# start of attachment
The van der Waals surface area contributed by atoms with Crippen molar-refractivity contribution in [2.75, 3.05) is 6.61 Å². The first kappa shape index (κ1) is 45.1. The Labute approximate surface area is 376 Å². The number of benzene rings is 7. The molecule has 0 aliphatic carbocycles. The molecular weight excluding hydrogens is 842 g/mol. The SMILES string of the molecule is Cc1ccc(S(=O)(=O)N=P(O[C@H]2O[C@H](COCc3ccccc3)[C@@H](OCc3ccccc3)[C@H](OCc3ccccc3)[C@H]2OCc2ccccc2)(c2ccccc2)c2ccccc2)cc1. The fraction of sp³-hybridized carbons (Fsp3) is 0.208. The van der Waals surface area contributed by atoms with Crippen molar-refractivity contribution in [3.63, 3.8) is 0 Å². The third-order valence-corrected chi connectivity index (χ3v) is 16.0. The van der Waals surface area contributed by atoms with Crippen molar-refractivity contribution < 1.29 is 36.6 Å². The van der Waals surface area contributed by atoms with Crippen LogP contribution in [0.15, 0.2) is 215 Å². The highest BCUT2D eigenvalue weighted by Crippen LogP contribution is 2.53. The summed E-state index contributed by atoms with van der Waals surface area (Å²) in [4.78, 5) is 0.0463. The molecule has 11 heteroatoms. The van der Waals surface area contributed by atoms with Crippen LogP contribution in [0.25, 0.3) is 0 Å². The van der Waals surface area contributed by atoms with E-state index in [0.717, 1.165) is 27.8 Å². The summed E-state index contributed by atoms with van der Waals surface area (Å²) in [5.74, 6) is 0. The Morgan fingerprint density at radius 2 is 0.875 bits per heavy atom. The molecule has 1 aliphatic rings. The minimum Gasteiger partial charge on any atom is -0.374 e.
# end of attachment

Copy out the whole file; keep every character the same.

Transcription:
The van der Waals surface area contributed by atoms with Crippen molar-refractivity contribution in [2.75, 3.05) is 6.61 Å². The first kappa shape index (κ1) is 45.1. The Labute approximate surface area is 376 Å². The number of benzene rings is 7. The molecule has 0 aliphatic carbocycles. The molecular weight excluding hydrogens is 842 g/mol. The SMILES string of the molecule is Cc1ccc(S(=O)(=O)N=P(O[C@H]2O[C@H](COCc3ccccc3)[C@@H](OCc3ccccc3)[C@H](OCc3ccccc3)[C@H]2OCc2ccccc2)(c2ccccc2)c2ccccc2)cc1. The fraction of sp³-hybridized carbons (Fsp3) is 0.208. The van der Waals surface area contributed by atoms with Crippen molar-refractivity contribution in [3.63, 3.8) is 0 Å². The third-order valence-corrected chi connectivity index (χ3v) is 16.0. The van der Waals surface area contributed by atoms with Crippen molar-refractivity contribution < 1.29 is 36.6 Å². The van der Waals surface area contributed by atoms with Crippen LogP contribution in [0.15, 0.2) is 215 Å². The highest BCUT2D eigenvalue weighted by Crippen LogP contribution is 2.53. The summed E-state index contributed by atoms with van der Waals surface area (Å²) in [4.78, 5) is 0.0463. The molecule has 11 heteroatoms. The van der Waals surface area contributed by atoms with Crippen LogP contribution in [0.25, 0.3) is 0 Å². The van der Waals surface area contributed by atoms with E-state index in [0.717, 1.165) is 27.8 Å². The summed E-state index contributed by atoms with van der Waals surface area (Å²) in [5.74, 6) is 0. The Morgan fingerprint density at radius 2 is 0.875 bits per heavy atom. The molecule has 1 aliphatic rings. The minimum Gasteiger partial charge on any atom is -0.374 e.